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Estimating Leaf Area Index in Southeast Alaska: A Comparison of Two Techniques

Public Library of Science
Publication Date
DOI: 10.1371/journal.pone.0077642
  • Research Article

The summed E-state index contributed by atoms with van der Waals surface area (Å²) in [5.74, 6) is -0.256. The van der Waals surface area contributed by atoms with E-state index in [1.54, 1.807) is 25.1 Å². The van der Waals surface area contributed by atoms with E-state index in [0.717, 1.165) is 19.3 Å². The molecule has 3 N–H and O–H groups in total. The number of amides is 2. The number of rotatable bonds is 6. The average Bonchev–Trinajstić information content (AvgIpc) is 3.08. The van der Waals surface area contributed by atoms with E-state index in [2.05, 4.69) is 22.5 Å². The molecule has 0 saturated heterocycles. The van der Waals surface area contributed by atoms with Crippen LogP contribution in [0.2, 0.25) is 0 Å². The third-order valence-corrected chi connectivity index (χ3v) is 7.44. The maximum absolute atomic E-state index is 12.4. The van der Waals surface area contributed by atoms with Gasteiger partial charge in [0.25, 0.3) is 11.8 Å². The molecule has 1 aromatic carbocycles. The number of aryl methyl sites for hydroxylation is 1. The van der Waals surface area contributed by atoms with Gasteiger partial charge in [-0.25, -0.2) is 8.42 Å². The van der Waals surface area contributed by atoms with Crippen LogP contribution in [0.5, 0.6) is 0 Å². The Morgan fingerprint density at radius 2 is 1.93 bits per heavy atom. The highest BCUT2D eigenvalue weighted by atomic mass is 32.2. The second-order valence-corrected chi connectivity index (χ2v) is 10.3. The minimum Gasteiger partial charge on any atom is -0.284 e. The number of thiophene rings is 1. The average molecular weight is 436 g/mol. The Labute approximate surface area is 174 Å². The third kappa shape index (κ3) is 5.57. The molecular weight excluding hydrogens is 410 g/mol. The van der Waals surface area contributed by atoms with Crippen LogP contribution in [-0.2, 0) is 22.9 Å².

The relationship between canopy structure and light transmission to the forest floor is of particular interest for studying the effects of succession, timber harvest, and silviculture prescriptions on understory plants and trees. Indirect measurements of leaf area index (LAI) estimated using gap fraction analysis with linear and hemispheric sensors have been commonly used to assess radiation interception by the canopy, although the two methods often yield inconsistent results. We compared simultaneously obtained measurements of LAI from a linear ceptometer and digital hemispheric photography in 21 forest stands on Prince of Wales Island, Alaska. We assessed the relationship between these estimates and allometric LAI based on tree diameter at breast height (LAIDBH). LAI values measured at 79 stations in thinned, un-thinned controls, old-growth and clearcut stands were highly correlated between the linear sensor (AccuPAR) and hemispheric photography, but the latter was more negatively biased compared to LAIDBH. In contrast, AccuPAR values were more similar to LAIDBH in all stands with basal area less than 30 m2ha−1. Values produced by integrating hemispheric photographs over the zenith angles 0–75° (Ring 5) were highly correlated with those integrated over the zenith angles 0–60° (Ring 4), although the discrepancies between the two measures were significant. On average, the AccuPAR estimates were 53% higher than those derived from Ring 5, with most of the differences in closed canopy stands (unthinned controls and old-growth) and less so in clearcuts. Following typical patterns of canopy closure, AccuPAR LAI values were higher in dense control stands than in old-growth, whereas the opposite was derived from Ring 5 analyses. Based on our results we advocate the preferential use of linear sensors where canopy openness is low, canopies are tall, and leaf distributions are clumped and angles are variable, as is common in the conifer forests of coastal Alaska.

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